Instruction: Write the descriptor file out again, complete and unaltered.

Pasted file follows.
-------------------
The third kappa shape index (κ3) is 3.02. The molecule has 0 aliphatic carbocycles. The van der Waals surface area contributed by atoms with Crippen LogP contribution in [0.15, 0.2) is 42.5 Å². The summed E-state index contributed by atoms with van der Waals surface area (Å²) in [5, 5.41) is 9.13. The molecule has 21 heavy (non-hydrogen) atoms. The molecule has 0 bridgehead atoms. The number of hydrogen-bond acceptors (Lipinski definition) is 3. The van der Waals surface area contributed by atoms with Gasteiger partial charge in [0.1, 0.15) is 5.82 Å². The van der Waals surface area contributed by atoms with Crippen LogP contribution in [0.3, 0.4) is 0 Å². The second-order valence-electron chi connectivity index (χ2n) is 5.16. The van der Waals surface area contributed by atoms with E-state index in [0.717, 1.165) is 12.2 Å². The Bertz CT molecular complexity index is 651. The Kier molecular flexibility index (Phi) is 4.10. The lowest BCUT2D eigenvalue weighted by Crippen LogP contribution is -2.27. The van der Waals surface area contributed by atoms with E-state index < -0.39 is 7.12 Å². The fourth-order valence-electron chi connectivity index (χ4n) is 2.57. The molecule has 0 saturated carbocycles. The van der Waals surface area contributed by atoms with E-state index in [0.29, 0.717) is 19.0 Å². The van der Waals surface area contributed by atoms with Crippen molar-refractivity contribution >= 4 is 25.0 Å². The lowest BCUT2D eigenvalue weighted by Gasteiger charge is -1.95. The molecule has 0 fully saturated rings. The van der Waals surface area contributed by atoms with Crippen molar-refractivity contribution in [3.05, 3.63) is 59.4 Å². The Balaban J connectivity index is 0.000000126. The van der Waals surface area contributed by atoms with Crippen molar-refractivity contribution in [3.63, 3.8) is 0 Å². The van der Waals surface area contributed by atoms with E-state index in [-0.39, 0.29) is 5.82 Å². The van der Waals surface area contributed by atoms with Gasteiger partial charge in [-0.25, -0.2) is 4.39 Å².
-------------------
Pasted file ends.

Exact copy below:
The third kappa shape index (κ3) is 3.02. The molecule has 0 aliphatic carbocycles. The van der Waals surface area contributed by atoms with Crippen LogP contribution in [0.15, 0.2) is 42.5 Å². The summed E-state index contributed by atoms with van der Waals surface area (Å²) in [5, 5.41) is 9.13. The molecule has 21 heavy (non-hydrogen) atoms. The molecule has 0 bridgehead atoms. The number of hydrogen-bond acceptors (Lipinski definition) is 3. The van der Waals surface area contributed by atoms with Gasteiger partial charge in [0.1, 0.15) is 5.82 Å². The van der Waals surface area contributed by atoms with Crippen LogP contribution in [0.3, 0.4) is 0 Å². The second-order valence-electron chi connectivity index (χ2n) is 5.16. The van der Waals surface area contributed by atoms with E-state index in [0.717, 1.165) is 12.2 Å². The Bertz CT molecular complexity index is 651. The Kier molecular flexibility index (Phi) is 4.10. The lowest BCUT2D eigenvalue weighted by Crippen LogP contribution is -2.27. The van der Waals surface area contributed by atoms with E-state index < -0.39 is 7.12 Å². The fourth-order valence-electron chi connectivity index (χ4n) is 2.57. The molecule has 0 saturated carbocycles. The van der Waals surface area contributed by atoms with E-state index in [0.29, 0.717) is 19.0 Å². The van der Waals surface area contributed by atoms with Crippen molar-refractivity contribution >= 4 is 25.0 Å². The lowest BCUT2D eigenvalue weighted by Gasteiger charge is -1.95. The molecule has 0 fully saturated rings. The van der Waals surface area contributed by atoms with Crippen molar-refractivity contribution in [3.05, 3.63) is 59.4 Å². The Balaban J connectivity index is 0.000000126. The van der Waals surface area contributed by atoms with Crippen molar-refractivity contribution in [3.63, 3.8) is 0 Å². The van der Waals surface area contributed by atoms with E-state index in [-0.39, 0.29) is 5.82 Å². The van der Waals surface area contributed by atoms with Gasteiger partial charge in [-0.25, -0.2) is 4.39 Å².